The U.S. DOT announced Friday it will institute a pilot program to study the feasibility of altering hours of service regulations to allow truckers to split their off-duty sleeper berth time into segments, rather than having to take 10 straight hours off duty or use the limited 8-2 split. The agency said 240 drivers have been selected to participate in the program.
The FMCSA said it plans to file its research plan with the White House’s Office of Management and Budget, which must approve the study. The move is the latest step toward potential revision of hours of service regs to add long-wanted flexibility for truck operators.
The FMCSA in June issued a proposal for the split sleeper study. The agency’s plan is to study the 240 drivers for three months. Participating drivers will be able to split their 10-hour off-duty period into segments, such as 5-5, 6-4 or 7-3. Otherwise, drivers will operate as they normally would.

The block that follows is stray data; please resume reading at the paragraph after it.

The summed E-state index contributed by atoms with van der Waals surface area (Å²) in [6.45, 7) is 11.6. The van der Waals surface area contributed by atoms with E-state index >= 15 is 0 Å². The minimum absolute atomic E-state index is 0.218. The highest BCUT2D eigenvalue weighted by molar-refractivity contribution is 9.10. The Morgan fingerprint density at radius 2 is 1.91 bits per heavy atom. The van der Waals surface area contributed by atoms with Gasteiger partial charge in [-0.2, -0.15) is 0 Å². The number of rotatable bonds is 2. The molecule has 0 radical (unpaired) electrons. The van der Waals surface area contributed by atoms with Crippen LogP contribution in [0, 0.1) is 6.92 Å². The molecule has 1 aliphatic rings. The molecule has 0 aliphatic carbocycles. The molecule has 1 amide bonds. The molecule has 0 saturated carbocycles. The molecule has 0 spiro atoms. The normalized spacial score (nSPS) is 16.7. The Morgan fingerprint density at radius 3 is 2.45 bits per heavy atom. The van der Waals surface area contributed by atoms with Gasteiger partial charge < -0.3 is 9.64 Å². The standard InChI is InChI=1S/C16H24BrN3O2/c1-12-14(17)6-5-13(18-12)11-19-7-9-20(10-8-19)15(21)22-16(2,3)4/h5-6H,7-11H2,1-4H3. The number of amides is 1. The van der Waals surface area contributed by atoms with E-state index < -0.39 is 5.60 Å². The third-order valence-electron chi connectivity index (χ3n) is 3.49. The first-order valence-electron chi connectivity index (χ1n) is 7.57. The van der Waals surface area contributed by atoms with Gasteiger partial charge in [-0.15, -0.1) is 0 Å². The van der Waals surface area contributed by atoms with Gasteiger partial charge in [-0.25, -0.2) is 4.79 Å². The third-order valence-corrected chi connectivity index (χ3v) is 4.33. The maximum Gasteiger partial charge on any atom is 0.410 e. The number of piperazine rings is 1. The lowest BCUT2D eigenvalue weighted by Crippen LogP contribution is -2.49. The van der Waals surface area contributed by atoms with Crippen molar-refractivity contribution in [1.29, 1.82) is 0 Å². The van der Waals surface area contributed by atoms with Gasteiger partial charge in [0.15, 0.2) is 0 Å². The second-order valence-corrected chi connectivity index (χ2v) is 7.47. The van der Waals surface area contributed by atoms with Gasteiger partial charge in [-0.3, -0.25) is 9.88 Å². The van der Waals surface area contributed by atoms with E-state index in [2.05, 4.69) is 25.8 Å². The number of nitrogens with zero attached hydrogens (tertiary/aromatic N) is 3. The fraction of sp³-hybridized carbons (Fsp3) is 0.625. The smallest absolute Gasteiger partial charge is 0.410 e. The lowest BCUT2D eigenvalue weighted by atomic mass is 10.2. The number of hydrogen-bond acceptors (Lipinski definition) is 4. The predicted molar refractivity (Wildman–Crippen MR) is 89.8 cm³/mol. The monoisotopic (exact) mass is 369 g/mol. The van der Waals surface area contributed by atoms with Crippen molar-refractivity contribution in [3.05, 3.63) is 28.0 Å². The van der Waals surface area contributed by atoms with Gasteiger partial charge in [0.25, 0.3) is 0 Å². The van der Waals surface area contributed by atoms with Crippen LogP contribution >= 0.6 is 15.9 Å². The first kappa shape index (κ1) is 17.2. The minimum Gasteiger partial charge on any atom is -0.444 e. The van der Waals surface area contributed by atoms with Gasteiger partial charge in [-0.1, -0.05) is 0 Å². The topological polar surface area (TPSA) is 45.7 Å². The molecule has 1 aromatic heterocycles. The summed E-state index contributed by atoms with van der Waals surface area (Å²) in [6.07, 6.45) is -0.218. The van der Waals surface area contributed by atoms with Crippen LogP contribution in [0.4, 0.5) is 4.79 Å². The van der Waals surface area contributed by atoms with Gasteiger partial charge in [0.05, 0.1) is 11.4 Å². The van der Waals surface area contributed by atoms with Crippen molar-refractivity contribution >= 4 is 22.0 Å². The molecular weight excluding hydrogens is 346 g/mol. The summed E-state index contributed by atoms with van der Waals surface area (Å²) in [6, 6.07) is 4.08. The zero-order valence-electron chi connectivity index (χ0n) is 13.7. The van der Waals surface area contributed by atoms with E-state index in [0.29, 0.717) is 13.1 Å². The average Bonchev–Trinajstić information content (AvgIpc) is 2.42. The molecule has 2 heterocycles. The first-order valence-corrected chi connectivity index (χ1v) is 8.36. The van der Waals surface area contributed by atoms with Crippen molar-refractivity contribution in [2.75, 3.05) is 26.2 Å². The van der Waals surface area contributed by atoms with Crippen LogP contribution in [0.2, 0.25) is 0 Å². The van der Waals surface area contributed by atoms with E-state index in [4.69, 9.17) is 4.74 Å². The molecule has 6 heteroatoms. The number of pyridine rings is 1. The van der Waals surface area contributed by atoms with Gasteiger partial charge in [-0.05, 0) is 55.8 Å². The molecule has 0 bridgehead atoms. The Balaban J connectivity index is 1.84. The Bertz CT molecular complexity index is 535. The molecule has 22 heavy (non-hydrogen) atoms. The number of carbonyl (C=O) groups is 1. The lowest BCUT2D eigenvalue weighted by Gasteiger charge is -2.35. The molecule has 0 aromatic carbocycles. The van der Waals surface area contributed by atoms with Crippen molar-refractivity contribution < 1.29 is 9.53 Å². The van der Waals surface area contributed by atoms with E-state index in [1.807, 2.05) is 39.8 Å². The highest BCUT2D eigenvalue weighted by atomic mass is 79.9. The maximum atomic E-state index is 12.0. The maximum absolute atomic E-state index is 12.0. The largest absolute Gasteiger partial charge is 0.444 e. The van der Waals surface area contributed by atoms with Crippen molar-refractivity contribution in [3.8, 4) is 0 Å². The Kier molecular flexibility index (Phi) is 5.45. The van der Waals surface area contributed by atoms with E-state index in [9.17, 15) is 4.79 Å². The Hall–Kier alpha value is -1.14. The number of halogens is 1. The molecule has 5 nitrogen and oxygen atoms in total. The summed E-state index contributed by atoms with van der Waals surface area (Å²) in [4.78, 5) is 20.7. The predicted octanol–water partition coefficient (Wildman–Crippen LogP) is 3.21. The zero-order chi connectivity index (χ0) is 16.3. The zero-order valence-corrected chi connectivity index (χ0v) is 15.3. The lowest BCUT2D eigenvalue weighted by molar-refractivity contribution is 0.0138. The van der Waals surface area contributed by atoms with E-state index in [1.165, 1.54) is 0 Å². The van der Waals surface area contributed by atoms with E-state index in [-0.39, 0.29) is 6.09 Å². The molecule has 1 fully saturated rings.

Researchers will seek to determine whether such splits adversely affect operator fatigue levels or crash instances.
The study seeks to gather data from ELDs, monitoring systems like video recorders, roadside inspections, wrist actigraphy (studying total sleep time and wakefulness), psychomotor vigilance tests taken in cab, subjective sleepiness ratings as noted by drivers and sleep logs. Researchers will then study the data and make conclusions regarding the positive or negative outcomes of drivers using split sleeper berth options.
The agency is accepting public comments for 30 days on its announcement to send its research request to the OMB. Public comments can be made here, at the regulations.gov rulemakings portal.